As Defense One noted, Hunter’s assertion further signals China’s assertiveness in not only aggressively developing unmanned technology, but their desire to market it around the globe – to U.S. allies no less.  This follows startling assessments in a recent report by the Defense Department to Congress regarding Chinese military capabilities.  “Some estimates indicate China plans to produce upwards of 41,800 land-and sea-based unmanned systems…During 2013, China began incorporating its UAVs into military exercises and conducted [intelligence, surveillance, and reconnaissance] ISR over the East China Sea,” the report asserted.  The South and East China Seas have become increasingly contested and tense recently with China developing man-made islands in international waters and asserting sovereignty around them to the point of threatening U.S. ISR flights to exit the area.

The U.S. has previously exported drones to several NATO partners such as France, Italy, and the United Kingdom.  As recently as February – though prior to the release of State’s new export policy summary – the Defense Department announced the possible sale of 4 MQ-9 Block 5 Reapers – used primarily by the U.S. military as a “hunter-killer” combined attack/surveillance aircraft – at $339 million to the Netherlands.

“The Netherlands requests this capability to provide for the defense of its deployed troops, regional security, and interoperability with the U.S. The proposed sale will improve the Netherland’s capability to meet current and future threats by providing improved ISR coverage that promotes increased battlefield situational awareness, anticipates enemy intent, augments combat search and rescue, and provides ground troop support,” a U.S. government release stated.  “The Netherlands is one of the major political and economic powers in Europe and NATO and an ally of the United States in the pursuit of peace and stability. It is vital to the U.S. national interest to assist the Netherlands to develop and maintain a strong and ready self-defense capability.”

The U.K. benefits from armed drone sales from the U.S.  According to recent numbers released by the Ministry of Defense, U.K. flown Reaper drones have conducted 301 missions over Iraq firing 102 Hellfire missiles and 50 missions over Syria, though, the majority of Reaper missions have been ISR with only 17% of missions involving firing weapons – all part of the 60 nation anti-IS coalition.  The U.K. has also operated similar drones in Afghanistan as part of the International Security Assistance Force, or ISAF.

Additionally, the U.S. has exported drones to South Korea, another Major non-NATO Ally, to address security concerns from North Korea.  The drones exported to South Korea a few years ago were RQ-4 Global Hawks, which are considered high-altitude, long-endurance, or HALE, of which weaponized variants are not used.  “South Korea needs such systems to assume top responsibility for intelligence-gathering from the U.S.-led Combined Forces Command as scheduled in 2015,” a report from Reuters stated quoting from a Pentagon notice sent to Congress.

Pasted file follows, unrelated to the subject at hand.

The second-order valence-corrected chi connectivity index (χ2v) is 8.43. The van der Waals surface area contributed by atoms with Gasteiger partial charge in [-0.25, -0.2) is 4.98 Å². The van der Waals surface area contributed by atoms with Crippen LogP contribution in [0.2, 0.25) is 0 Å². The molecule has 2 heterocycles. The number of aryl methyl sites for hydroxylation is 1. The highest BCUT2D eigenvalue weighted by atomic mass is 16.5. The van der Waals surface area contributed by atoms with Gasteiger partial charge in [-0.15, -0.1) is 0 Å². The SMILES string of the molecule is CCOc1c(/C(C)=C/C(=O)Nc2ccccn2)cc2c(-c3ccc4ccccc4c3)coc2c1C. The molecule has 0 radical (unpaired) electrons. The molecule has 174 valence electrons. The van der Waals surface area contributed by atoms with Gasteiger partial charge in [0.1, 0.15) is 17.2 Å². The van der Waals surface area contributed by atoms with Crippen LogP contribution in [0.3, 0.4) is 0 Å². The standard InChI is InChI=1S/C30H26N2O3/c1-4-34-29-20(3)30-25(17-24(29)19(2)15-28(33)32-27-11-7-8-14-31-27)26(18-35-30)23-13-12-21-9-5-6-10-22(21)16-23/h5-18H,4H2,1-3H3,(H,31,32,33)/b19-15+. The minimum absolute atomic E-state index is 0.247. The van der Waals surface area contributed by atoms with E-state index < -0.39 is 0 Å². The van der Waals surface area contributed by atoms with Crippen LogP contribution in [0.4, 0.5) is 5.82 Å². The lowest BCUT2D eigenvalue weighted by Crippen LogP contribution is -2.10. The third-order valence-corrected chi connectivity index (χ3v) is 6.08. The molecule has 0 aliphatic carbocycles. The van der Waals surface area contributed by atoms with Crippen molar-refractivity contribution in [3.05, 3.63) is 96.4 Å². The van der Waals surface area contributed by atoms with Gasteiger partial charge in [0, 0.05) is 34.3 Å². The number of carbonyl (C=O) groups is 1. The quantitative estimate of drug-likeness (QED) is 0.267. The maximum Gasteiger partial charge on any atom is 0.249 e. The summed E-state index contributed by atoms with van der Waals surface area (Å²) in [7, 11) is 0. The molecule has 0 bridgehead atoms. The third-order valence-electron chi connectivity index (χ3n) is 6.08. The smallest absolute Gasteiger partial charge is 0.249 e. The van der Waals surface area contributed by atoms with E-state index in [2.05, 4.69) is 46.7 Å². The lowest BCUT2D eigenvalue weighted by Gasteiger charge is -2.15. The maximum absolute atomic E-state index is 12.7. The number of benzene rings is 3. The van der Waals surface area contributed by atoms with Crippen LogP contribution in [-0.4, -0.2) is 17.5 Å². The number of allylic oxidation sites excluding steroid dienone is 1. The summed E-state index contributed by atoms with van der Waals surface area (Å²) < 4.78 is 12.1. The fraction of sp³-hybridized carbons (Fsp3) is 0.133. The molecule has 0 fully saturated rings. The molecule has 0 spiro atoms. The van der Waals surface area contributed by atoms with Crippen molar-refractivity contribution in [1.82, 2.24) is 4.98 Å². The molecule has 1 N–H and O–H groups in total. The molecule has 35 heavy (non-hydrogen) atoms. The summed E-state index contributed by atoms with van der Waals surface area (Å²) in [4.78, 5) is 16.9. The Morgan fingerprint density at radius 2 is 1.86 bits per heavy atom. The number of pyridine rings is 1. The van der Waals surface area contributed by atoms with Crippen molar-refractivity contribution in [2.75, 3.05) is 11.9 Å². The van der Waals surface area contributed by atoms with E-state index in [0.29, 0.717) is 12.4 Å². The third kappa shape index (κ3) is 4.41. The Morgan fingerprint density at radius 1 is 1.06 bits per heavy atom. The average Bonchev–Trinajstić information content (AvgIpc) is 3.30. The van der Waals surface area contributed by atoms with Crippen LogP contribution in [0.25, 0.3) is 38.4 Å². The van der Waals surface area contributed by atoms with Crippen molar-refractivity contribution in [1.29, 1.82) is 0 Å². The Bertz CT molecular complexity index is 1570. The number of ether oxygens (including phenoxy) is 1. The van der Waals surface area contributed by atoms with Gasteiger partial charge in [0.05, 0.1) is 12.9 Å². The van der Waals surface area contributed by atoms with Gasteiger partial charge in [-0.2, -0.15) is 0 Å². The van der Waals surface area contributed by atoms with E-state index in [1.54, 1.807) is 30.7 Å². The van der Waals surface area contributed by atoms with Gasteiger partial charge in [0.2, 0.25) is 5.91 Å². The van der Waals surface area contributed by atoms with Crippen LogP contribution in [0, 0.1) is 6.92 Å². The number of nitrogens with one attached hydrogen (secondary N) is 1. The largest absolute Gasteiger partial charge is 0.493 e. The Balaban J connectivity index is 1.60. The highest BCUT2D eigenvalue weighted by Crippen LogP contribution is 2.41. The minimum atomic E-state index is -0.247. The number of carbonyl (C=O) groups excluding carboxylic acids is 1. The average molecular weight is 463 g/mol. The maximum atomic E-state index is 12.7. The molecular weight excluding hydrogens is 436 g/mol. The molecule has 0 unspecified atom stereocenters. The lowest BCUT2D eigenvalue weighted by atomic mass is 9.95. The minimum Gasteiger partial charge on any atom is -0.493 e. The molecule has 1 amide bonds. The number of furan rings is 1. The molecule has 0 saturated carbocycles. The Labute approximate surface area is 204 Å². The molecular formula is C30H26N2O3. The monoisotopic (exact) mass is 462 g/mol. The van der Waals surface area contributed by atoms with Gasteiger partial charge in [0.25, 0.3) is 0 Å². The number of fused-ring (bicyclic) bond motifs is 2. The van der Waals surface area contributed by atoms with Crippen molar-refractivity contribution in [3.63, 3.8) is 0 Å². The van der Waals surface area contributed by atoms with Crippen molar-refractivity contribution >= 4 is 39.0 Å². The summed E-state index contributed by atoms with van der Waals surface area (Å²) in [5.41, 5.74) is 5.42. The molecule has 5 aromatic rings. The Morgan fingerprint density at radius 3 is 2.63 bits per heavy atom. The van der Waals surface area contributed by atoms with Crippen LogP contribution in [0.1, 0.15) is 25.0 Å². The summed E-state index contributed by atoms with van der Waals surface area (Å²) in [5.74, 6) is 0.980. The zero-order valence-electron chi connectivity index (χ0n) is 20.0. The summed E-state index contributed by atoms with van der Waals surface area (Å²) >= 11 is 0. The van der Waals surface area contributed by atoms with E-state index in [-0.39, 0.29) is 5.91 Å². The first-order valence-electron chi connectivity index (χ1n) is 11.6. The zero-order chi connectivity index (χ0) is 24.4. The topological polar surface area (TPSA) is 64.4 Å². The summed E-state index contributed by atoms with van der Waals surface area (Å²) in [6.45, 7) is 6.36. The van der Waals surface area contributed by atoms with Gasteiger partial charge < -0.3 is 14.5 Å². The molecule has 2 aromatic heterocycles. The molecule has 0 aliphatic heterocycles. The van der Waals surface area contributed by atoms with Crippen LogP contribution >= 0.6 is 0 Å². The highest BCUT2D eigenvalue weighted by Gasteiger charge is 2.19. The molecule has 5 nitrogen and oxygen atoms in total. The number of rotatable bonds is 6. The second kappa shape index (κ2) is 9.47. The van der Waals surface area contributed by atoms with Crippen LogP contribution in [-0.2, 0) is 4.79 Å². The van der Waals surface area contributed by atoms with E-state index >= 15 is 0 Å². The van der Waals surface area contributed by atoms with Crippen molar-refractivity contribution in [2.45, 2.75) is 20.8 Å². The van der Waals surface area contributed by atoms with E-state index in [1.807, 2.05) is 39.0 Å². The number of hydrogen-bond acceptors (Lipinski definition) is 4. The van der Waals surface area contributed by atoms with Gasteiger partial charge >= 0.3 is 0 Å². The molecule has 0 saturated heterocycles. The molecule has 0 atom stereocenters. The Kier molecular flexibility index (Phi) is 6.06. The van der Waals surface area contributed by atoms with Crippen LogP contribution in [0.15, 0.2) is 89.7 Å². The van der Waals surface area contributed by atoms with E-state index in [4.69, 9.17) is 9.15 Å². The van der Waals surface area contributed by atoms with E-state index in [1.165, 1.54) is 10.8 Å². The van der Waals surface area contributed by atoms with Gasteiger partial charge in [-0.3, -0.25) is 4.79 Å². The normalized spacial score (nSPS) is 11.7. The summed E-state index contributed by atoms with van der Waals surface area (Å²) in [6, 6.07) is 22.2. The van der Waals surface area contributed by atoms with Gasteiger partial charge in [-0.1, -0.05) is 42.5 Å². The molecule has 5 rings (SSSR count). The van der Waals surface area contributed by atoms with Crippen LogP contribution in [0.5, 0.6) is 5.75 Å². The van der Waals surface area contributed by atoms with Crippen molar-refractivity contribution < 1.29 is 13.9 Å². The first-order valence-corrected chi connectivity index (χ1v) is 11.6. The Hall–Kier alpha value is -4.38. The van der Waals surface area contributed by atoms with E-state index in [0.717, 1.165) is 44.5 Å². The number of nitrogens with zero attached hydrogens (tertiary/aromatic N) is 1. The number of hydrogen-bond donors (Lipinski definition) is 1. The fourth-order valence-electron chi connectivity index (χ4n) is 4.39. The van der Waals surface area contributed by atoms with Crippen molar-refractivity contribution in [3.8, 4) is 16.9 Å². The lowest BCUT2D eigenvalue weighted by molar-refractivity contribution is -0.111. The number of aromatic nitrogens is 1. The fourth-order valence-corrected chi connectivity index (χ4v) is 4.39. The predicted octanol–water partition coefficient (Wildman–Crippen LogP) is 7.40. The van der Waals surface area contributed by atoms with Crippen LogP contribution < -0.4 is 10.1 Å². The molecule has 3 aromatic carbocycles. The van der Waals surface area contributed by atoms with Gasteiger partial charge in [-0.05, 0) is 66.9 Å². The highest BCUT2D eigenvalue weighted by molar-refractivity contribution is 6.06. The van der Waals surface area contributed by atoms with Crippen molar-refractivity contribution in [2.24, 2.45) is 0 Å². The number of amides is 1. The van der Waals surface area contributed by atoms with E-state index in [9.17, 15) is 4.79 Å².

Europe, however, is signaling that it is interested in reducing its dependency on other nations for drone technology.  Under a new multi-year study dubbed MALE 2020, European ministers agreed to carry out a study for a European MALE UAV program.  Several officials from various European countries and industry were quoted as asserting that a European-exclusive MALE program will allow leaders to deploy MALE UAVs on their own terms to aid their specific military needs and offer them greater independence.  It is unclear how much U.S. export policy has played in this decision, especially concerning several European nations that belong to NATO have operated U.S. manufactured drones.  The U.K. is developing a more robust MALE program as evidenced by the Scavenger Program, which “is intended to deliver future UK capability for ‘deep and persistent armed ISR collection from 2018 to 2030’, as a replacement for Reaper, though, the Reaper may be retained as the U.K.’s “Core Capability.”

Canada has also expressed interest in renewing their quest in developing a drone fleet for both domestic and international missions and preliminary assessments seem as though Canada has its sights set on the U.S.-made Predator.  Canada has operated drones from other nations’ private companies but now expressed its desires for a MALE program, of which one currently does not exist.  In addition to the Predator MALE UAV’s potential to be exported to Canada’s defense forces, it has also been reported that Northrop Grumman, a U.S. company, offered their HALE Global Hawk to Canada for Arctic operations, though Canada signaled it would be too expensive.  In fact, many in the U.S. military have expressed similar sentiments toward the Global Hawk, thought to have been the solution and next generation for the U-2 spy plane, despite some estimates that it is more costly to run than the U-2 manned aircraft.

As is always the case, nations do not want to tip their hand when it comes to military superiority.  However, military aid partnerships help nations maintain interoperability in critical operations and also serve in the national security interests of the U.S.  “[United States] export control rules for UAVs do not appear well-suited to advancing US national security objectives,” the Stimson Center Task Force on US Drone Policy wrote in its report released in the summer of 2014.  “A poorly conceived control system will have the opposite effect, suppressing useful innovation, limiting interoperability with allies, reducing US influence over foreign UAV development and weakening the defense industrial base.”  This might already be a reality.

As drones become more integrated into military operations (as well as in the civilian sphere) the U.S. must balance its closely held technological advancements that provide it with a military edge, with ensuring that partnerships and allies can also enjoy a piece of the pie.  The Air Force has asserted in a report recently that “[t]he technological advantage the Air Force has maintained since its inception was not predestined.  It was the result of a strategic choice to explore and mature new technologies balanced with an understanding that military problems will never have final or universal solutions.”  Many wish that these solutions were shared with a larger partner base.